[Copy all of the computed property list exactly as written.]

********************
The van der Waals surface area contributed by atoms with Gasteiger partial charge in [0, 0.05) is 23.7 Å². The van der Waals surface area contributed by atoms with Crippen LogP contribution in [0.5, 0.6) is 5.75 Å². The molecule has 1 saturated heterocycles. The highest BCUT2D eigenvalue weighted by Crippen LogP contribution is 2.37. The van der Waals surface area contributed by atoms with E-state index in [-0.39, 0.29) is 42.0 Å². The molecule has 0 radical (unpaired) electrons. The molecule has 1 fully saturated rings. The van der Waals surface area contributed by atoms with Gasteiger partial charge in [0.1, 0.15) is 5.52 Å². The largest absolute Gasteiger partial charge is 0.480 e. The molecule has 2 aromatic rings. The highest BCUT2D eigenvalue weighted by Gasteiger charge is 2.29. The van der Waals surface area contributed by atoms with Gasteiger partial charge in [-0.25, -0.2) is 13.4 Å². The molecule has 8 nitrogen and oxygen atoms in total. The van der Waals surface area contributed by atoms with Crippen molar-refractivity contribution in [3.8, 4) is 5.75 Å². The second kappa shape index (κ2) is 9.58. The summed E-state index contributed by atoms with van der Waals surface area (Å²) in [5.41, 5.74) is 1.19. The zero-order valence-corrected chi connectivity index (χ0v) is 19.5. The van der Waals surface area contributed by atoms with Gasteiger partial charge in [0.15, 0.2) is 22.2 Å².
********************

The van der Waals surface area contributed by atoms with Gasteiger partial charge in [0, 0.05) is 23.7 Å². The van der Waals surface area contributed by atoms with Crippen LogP contribution in [0.5, 0.6) is 5.75 Å². The molecule has 1 saturated heterocycles. The highest BCUT2D eigenvalue weighted by Crippen LogP contribution is 2.37. The van der Waals surface area contributed by atoms with E-state index in [-0.39, 0.29) is 42.0 Å². The molecule has 0 radical (unpaired) electrons. The molecule has 1 fully saturated rings. The van der Waals surface area contributed by atoms with Gasteiger partial charge in [0.1, 0.15) is 5.52 Å². The largest absolute Gasteiger partial charge is 0.480 e. The molecule has 2 aromatic rings. The highest BCUT2D eigenvalue weighted by Gasteiger charge is 2.29. The van der Waals surface area contributed by atoms with Gasteiger partial charge in [-0.25, -0.2) is 13.4 Å². The molecule has 8 nitrogen and oxygen atoms in total. The van der Waals surface area contributed by atoms with Crippen molar-refractivity contribution in [3.8, 4) is 5.75 Å². The second kappa shape index (κ2) is 9.58. The summed E-state index contributed by atoms with van der Waals surface area (Å²) in [5.41, 5.74) is 1.19. The zero-order valence-corrected chi connectivity index (χ0v) is 19.5. The van der Waals surface area contributed by atoms with Gasteiger partial charge in [0.15, 0.2) is 22.2 Å².